Ninh Binh is a small town about 100 km south of Hanoi, which is surrounded by a number of lesser known interesting sites. Hoa Lu was the first capital of the independent Vietnam, under the Dinh dynasty and the early Le Dynasty (968-1009). There are two sanctuaries, each of them devoted to the emperors of one of these two dynasties.
They are set into a landscape of limestone mountains reminiscent of some the better known sites of South China.
In Tam Coc, you can take a boat tour on a river which tunnels several times into the same type of mountains. The river is actually used by local villagers to access their rice fields.
The nearby Ken Ga canal provides the opportunity to observe river life in the North, and contrast it with what you can see in the Mekong Delta. The whole area was an important center of catholicism, and you will be surprised to see churches among the rice fields. Phat Diem has a vast cathedral which has a unique Sino-Vietnamese architecture.
Known to travellers as HaLong Bay without the water; Halong Bay on the rice paddies and so on; Tam Coc boasts breathtaking scenery. While Halong Bay features huge rock formations jutting out of the sea; Tam Coc has them jutting out of its rice paddies. Some travellers will notice a striking resemblance here to Guilin and Yangshuo in China.
Tam Coc means Three Caves. Hang Ca; the first cave; is 127 m long; Hang Giua; the second; is 70m long; the third and smallest; Hang Cuoi; is only 40 m. The best way to see Tam Coc is by rowboat on the Ngo Dong River. The boats are rowed into the caves; and this is a very peaceful and scenic trip. The boat trip to all three caves takes about two hours and tickets are sold at the small booking office by the docks. A boat costs 55.000 D including the entry fee; and seats two passengers. Even on cloudy days; bring sunscreen and a hat or umbrella - there`s no shade in the boats. You can rent an umbrella at the pier.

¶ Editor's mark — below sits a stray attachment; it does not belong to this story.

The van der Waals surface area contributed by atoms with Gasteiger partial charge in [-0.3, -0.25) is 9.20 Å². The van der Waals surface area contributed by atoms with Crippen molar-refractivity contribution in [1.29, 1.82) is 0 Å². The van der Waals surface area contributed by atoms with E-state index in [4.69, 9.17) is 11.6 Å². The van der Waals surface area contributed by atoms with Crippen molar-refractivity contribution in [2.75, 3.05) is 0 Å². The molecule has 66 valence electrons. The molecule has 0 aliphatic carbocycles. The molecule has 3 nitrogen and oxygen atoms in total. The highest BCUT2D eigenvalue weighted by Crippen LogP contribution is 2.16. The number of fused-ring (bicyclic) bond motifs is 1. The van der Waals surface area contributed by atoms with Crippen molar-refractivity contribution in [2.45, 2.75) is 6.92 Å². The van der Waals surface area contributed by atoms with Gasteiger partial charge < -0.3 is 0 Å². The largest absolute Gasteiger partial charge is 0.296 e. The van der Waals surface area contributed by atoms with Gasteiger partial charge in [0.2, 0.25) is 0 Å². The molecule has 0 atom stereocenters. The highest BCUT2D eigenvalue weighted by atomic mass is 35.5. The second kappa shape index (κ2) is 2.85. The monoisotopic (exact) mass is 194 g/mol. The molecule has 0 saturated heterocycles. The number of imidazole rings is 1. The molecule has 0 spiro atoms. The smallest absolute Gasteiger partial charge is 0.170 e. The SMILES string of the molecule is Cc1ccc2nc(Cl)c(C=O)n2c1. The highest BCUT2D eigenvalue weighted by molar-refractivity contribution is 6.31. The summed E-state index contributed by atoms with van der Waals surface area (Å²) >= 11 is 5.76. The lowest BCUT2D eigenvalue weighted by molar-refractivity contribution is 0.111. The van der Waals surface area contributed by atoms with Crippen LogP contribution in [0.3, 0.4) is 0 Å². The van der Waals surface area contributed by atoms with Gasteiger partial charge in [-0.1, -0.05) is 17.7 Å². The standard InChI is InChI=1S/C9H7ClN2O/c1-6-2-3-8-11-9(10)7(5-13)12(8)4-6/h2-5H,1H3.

You may find you need a healthy dose of patience and good humour at Tam Coc; if youre prepared for a bit of a hassle then it won`t seem so irritating. One reported problem is that boat owners ask you almost constantly to buy embroidery if you don`t want it; just say no. There are also boat vendors who paddle up along side your boat and try to sell drinks; if you don`t want any; they will suggest (rather strongly) that you buy Coke for the person rowing your boat. Many travellers do this and then later find that the oarsperson simply sells the Coke back to the drink vendors for half the price.
The area behind the Tam Coc restaurants is Van Lan village. which is famous for its embroidery. Here you can watch the local artisans make napkins; tablecloths; pillow cases and T-shirts. A lot of these items wind up being sold on Hanoi`s Pho Hang Gai; but its cheaper to buy them here directly from he artisan. The village has a better selection and slightly lower prices than those available from the boat vendors.
Source : www.vietnamholidaytourism.com